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From Myth to Majesty: An Historical and Scientific Exploration of Fifteenth-Century British Royal Genealogies from the ‘Noah’ Tradition

The Canterbury Roll is a five metre long genealogical scroll of English kings, including mythical and Biblical ancestors, written in Latin in England during Henry VI’s reign. During the Wars of the Roses, a large number of such genealogies were produced, but this Roll is one of only 12 in which the royal line starts with Noah, (most start with Adam). Acquired by the University of Canterbury (NZ) in 1918, little is known about its provenance.

Using a combination of scientific and historical techniques, this project deepens our understanding of the relationship between genealogy, religion, history, heritage and society.

Imaging and Sensing for Archaeology, Art History and Conservation (ISAAC) study on the Canterbury Roll

Detail from the Canterbury Roll

Research Aims:

  • To situate the Canterbury Roll in its British and New Zealand contexts and investigate its provenance.

  • To identify relationships between the manuscripts of the ‘Noah’ tradition and deepen our understanding of genealogical chronicles as historiographical sources in medieval Britain.

  • To develop research funding bids to extend the current digital edition to include other manuscripts of the ‘Noah’ tradition, developing innovative techniques for displaying genealogical data.

  • To develop funding bids to exhibit the Canterbury Roll with other manuscripts in the UK.

It improves public accessibility to a medieval source of national and international significance by producing the first digital critical edition and translation of the Roll, freely available on a website funded and maintained by UC Digital Humanities.

This cross-disciplinary project also uses non-invasive scientific imaging and spectroscopic techniques offered by the ISAAC mobile lab to reveal hidden/faded information and to characterise the material in order to inform the historical research, underpinning future investigations of other genealogical manuscripts. The research will be shared through academic peer reviewed journals and conference papers as well as through heritage exhibitions developed with partner institutions.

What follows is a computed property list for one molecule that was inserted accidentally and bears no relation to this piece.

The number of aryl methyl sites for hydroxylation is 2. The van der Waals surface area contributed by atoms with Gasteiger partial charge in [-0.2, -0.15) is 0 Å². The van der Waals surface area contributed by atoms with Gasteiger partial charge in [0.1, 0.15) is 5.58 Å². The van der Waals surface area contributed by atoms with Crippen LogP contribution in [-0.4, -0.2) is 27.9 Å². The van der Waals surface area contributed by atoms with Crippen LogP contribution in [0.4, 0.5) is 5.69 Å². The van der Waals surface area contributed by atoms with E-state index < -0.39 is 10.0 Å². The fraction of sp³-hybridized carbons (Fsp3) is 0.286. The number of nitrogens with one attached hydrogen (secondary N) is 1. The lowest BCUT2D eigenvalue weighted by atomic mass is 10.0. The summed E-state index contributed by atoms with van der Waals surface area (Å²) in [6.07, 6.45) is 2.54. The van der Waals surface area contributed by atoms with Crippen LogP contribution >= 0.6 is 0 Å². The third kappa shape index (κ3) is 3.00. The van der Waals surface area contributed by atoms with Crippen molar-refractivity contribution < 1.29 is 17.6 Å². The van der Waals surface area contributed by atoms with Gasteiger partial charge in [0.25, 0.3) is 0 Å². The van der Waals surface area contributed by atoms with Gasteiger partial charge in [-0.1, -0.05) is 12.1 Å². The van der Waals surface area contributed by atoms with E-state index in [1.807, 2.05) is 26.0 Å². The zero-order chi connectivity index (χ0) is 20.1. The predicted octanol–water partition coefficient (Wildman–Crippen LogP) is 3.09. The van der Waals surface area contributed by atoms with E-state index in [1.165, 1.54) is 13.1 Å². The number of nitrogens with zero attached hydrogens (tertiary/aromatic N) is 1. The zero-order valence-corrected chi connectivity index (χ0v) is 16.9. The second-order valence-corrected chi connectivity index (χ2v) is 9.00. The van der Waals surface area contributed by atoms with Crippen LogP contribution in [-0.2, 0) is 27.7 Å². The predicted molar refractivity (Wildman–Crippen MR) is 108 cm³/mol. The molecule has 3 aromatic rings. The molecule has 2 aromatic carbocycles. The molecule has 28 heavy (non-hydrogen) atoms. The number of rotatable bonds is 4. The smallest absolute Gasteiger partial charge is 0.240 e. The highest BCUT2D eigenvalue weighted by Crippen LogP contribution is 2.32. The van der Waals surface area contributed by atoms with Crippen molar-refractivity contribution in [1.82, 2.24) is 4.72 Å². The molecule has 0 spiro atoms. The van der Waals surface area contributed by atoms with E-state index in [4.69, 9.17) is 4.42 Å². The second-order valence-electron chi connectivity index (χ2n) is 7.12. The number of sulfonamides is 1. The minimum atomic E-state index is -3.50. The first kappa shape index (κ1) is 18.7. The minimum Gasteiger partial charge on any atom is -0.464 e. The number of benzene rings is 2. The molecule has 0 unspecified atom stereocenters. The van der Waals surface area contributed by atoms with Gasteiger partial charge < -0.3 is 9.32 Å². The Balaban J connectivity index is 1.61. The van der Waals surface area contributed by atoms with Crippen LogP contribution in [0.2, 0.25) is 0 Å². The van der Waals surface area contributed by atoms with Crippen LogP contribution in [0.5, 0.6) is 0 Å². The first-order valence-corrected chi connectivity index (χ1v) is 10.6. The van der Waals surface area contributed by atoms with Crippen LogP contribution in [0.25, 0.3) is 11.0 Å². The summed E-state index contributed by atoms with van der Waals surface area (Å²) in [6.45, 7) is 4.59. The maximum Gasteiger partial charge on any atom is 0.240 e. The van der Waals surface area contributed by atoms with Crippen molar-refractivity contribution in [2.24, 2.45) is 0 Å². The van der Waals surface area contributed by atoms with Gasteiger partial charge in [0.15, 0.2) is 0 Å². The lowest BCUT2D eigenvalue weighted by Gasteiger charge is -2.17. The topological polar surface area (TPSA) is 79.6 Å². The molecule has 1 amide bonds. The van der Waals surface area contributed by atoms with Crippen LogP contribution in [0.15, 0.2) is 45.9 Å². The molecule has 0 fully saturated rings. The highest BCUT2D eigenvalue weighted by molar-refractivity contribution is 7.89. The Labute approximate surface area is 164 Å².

Addressing the Challenge

The initial phase of the research carried out by Dr. Chris Jones, the Digital Humanities Centre and University of Canterbury Christchurch student interns has seen the development of a website, digital edition and translation of the roll.

In 2017 an NTU SPUR bursary for two undergraduate students under the direction of Hodgson helped to develop and populate a prosopographical database for the Roll which will allow us to incorporate innovative display of the genealogical links highlighted in the manuscript in the second digital edition as well as enriching the project metadata. Funding was secured to undertake Spectral Imaging on the Roll (UC Marsden and NTU Global Heritage seed funding grants), in January 2018. Also supported by Global Heritage, the analysis of that data is currently underway and will form a benchmark for the approach to other manuscripts in the group.

In January 2018 a digital symposium was held for interested parties from NTU and UC to develop plans for transition into a wider investigation of medieval genealogies. To that end, links between the 12 manuscripts of the ‘Noah’ tradition are being established to determine ‘proof of concept’ and research questions for individual manuscripts formulated. Fortunately all are in public collections, most in the UK.  Efforts are also underway to foster a partner network around the Canterbury Roll with the aim of bringing manuscripts together in a UK-based exhibition on the 600th anniversary of the reign of Henry VI (2021).

Academic Investigators:     

Dr Natasha Hodgson (History, Nottingham Trent University)

Professor Haida Liang (Physics, Nottingham Trent University)

Dr Chris Jones - History (University of Canterbury, Christchurch)

Dr Chris Thomson (Digital Humanities, University of Canterbury, Christchurch)

Research Fellow:               

Dr Chi (Sammy) Cheung (Nottingham Trent University)

Research Student:               

Sotiria Kogou (PhD, Nottingham Trent University)


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